It’s true. I found this typewriter, dragged it into my room, and I started writing little funny joke magazines and science fiction stories. I was a weird kid. I’d just be in my room typing all afternoon.
Did you write anything scary as a kid, or did that come later?
No, I never thought of being scary. I only wanted to be funny. It’s an embarrassing story because it wasn’t even my idea for me to write scary books. I was having lunch with my friend Jean Feiwel, who was a publisher at Scholastic, and she arrived angry. She’d had a fight with a guy who wrote teen horror novels and she said, I’m never working with him again. I bet you could write a good horror novel for teenagers. Go home and write a book called Blind Date. I didn’t know what she was talking about. What is a horror novel for teenagers? So I had to run to the bookstore and buy up a whole bunch of books by Lois Duncan and Christopher Pike and see. Then I wrote this book, Blind Date. It was a number one best seller. I thought, wait a minute, forget the funny stuff—kids like to be scared. I’ve been scary ever since.
With Goosebumps, you do combine humor with the scary stuff. How did you find that balance?
It didn’t take me very long. The first Goosebumps book I think is too scary. I didn’t have the right combination yet—it doesn’t have the humor. But by the second book, Stay out of the Basement, I got it. I just figured I don’t really want to scare these kids. So anytime a scene gets really intense, I throw in something funny. And of course there’s a punchline at the end of every chapter.
Has technology changed your approach? And are kids still scared of the same things now that they were when you started out, or are they harder to scare?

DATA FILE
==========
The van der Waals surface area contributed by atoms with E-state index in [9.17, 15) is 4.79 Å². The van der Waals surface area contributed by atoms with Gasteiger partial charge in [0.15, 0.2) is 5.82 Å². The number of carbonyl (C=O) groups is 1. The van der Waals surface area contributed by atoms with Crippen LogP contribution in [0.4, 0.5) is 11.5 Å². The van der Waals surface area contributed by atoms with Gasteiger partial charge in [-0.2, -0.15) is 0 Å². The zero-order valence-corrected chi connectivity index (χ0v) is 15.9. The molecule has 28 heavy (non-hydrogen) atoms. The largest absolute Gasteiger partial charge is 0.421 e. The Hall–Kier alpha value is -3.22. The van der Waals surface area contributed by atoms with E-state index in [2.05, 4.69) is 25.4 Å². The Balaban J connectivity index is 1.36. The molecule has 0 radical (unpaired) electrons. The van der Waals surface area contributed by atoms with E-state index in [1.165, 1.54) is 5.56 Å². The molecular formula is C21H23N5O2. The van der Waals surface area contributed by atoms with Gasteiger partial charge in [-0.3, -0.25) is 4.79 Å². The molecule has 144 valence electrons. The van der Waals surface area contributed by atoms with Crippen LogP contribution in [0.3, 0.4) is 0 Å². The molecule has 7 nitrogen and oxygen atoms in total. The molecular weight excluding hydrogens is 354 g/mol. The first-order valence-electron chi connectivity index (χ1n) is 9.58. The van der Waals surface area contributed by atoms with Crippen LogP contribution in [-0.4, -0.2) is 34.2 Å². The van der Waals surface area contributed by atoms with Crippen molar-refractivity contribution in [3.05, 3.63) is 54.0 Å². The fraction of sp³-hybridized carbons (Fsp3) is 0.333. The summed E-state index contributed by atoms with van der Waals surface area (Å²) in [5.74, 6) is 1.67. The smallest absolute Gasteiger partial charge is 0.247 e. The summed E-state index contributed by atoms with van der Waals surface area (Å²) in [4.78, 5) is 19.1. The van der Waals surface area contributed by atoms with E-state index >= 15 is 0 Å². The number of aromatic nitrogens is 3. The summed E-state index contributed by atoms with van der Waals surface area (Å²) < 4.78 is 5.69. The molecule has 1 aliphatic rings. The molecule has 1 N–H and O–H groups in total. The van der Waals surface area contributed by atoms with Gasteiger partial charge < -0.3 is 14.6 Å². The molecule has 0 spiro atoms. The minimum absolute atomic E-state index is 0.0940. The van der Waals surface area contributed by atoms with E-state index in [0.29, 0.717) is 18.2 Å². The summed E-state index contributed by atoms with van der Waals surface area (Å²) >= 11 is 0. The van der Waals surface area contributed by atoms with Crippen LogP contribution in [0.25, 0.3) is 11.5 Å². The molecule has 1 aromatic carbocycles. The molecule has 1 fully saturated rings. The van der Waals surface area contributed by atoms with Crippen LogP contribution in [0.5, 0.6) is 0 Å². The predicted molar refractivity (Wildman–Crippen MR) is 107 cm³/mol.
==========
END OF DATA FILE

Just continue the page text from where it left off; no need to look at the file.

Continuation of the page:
Technology ruins every mystery. In Fear Street, we do this plot where a girl’s getting terribly frightening phone calls. Now she looks at the phone. She sees who it is. So that plot is gone. Or five teenagers are trapped in a cabin and one of them’s a murderer, but they now they just call for help. For most books, I have to get rid of the phones—they lose them or run out of power. But you have to be very careful not to include too much technology. There are all these old Fear Street books with kids walking around with a Walkman. What’s a Walkman? As far as fears go, they never change: afraid of the dark or afraid something’s lurking under the bed, afraid of going down in the basement or afraid of being somewhere you’ve never been, getting lost.
Do you think kids are more resilient than adults when it comes to devouring scary stories?
Kids always know if they can take it or not. They’re very smart in that way. I have two nephews. When they were six or seven, one of them loved Goosebumps. He just thought it was hilarious. And the other one wouldn’t go near it. He knew it was too scary for him. I would send him a book and I’d say, Sam, I think you’ll like this one. It’s not too scary. And he would call me up and say, Uncle Bob, you know where this book is going? Right in the garbage.
Wow, harsh! But you do try to keep things relegated to the supernatural. Why don’t you put real-life horrors in Goosebumps?
That’s my one rule. The kids have to know it’s a fantasy, that it could never happen. The real world is a scary place for kids, and I try to keep out as much of it as I can. I don’t have divorce or drug problems or anything really serious. No one ever dies in a Goosebumps book. If they’re a ghost, they died like a hundred years ago. When you’re writing for teenagers or adults, it has to be the exact opposite. They’re not going to buy it unless they can believe every detail.
This interview has been condensed and edited for clarity.